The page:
The Washington Times
Rousseau and American Naval Officers
Dr. Gerald L. Atkinson, CDR USN (Ret.)
16 January 2000
"ADM Leon A. Edney, USN (Ret.) should have looked closely at the effect Rousseau's utopian philosophy had on Robespierre and the French people during the period of the French Revolution before he defends this philosopher as a fountainhead for the 'ethics' of our nation's future naval officers."
Balint Vazsonyi ('Uncertain freedom to learn,' The Washington Times, Nov. 23) encourages us to discuss education properly -- to "embark on a public debate about socialism." Nowhere is this more important than the education of our future core combat leadership at the U.S. Naval Academy.
When I pointed out that a new 'Leadership and Ethics' program at the Naval Academy in Annapolis had all of the markings of a "cultural Marxist" indoctrination, howls of outrage ensued. The academic dean bellowed "preposterous" on the Internet. ADM Leon A. Edney, U.S. Navy (Retired), the former holder of the Distinguished Chair for Leadership at the academy, responded ("What mumbo jumbo at the Academy," The Washington Times, Aug. 15, 1999) by denigrating GEN Charles Krulak, former Commandant of the Marine Corps, and carrying out an ad hominem attack against me.
During the course of ADM Edney's diatribe (decisively rebutted by Jean-Francois Orsini, FORUM, Aug. 22), he gave himself, and the New Age "ethics" program, away by including Jean Jacques Rousseau in the list of philosophers on whom the new Academy "ethics" program is based.
Rousseau's writings on the human condition and the utopian dream of complete egalitarianism became the foundation for the French Revolution of 1789. The architect of that event, Maximilien de Robespierre, was driven by Rousseau's philosophy to plunge France into a dark, sadistic, and bloody socialist revolution.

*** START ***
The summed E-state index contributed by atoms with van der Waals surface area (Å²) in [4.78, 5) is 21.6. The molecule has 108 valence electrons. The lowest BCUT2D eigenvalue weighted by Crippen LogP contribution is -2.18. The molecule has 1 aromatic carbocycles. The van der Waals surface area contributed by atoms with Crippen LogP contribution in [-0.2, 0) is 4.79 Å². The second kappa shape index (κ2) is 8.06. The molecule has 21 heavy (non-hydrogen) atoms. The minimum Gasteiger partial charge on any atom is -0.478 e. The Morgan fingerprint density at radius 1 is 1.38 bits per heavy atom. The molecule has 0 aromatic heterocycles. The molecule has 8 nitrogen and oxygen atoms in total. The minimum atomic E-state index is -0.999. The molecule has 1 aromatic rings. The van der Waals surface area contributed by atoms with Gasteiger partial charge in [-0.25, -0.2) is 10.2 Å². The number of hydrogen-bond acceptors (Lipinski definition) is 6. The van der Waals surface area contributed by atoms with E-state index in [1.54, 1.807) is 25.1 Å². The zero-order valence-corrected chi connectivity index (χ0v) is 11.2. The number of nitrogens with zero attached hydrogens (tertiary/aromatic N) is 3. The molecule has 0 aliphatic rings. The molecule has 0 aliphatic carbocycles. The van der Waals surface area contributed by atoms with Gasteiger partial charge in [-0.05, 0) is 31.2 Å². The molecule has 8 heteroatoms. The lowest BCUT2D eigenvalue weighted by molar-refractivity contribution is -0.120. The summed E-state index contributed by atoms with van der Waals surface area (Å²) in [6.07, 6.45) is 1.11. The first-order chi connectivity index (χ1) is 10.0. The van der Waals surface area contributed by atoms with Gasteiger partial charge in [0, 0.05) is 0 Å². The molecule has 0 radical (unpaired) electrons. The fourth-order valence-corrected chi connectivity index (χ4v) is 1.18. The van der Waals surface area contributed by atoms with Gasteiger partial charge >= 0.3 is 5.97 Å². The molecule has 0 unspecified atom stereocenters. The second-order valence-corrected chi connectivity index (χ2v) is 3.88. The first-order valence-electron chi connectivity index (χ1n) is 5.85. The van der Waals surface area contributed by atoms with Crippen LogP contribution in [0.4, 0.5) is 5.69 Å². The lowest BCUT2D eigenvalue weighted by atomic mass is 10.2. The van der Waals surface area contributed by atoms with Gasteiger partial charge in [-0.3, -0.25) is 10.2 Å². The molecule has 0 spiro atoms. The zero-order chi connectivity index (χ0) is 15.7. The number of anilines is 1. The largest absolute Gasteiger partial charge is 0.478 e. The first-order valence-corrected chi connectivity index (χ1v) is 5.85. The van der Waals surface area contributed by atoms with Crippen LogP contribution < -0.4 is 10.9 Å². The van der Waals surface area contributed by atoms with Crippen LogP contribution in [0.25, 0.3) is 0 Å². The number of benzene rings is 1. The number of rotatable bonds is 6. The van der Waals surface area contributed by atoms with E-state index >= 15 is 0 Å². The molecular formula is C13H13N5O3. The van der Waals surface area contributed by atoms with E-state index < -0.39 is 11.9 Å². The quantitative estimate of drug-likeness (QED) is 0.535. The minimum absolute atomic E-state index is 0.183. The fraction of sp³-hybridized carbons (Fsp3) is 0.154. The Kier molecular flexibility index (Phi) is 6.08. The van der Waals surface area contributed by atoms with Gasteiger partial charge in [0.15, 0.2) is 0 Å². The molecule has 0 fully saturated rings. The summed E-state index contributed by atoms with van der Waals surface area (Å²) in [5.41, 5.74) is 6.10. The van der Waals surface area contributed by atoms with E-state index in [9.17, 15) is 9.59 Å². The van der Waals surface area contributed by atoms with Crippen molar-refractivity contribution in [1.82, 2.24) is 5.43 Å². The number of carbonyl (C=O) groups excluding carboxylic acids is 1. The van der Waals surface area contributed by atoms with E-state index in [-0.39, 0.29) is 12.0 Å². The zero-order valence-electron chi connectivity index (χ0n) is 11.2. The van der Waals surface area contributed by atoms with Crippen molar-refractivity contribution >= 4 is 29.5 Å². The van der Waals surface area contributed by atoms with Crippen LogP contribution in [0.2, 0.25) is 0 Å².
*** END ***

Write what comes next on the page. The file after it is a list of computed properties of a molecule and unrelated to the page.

ADM Edney should have looked closely at the effect Rousseau's utopian philosophy had on Robespierre and the French people during the period of the French Revolution before he defends this philosopher as a fountainhead for the "ethics" of our nation's future naval officers.
Historian Otto J. Scott informs us that France at the time had one overriding problem that was unique, even unprecedented in history. "French intellectuals, middle and upper classes had grown ashamed of their country, history, and institutions. Such a phenomenon had never before arisen in any nation or race throughout the long history of mankind."
ADM Edney should review that history from the perspective of the deconstruction, multiculturalism, and Critical Theory that has engulfed our nation through the power elites of our universities, public schools, mass media, and political infrastructure. And, now, at our premiere military academies.
ADM Edney defends teaching "...real studies (such as My Lai, [the] Vincennes Shootdown, Bosnia, Somalia and, yes, lessons from Tailhook as well as many others emanating from distant as well as recent incidents)' at the Academy. All negative examples. Right out of cultural Marxist Critical Theory.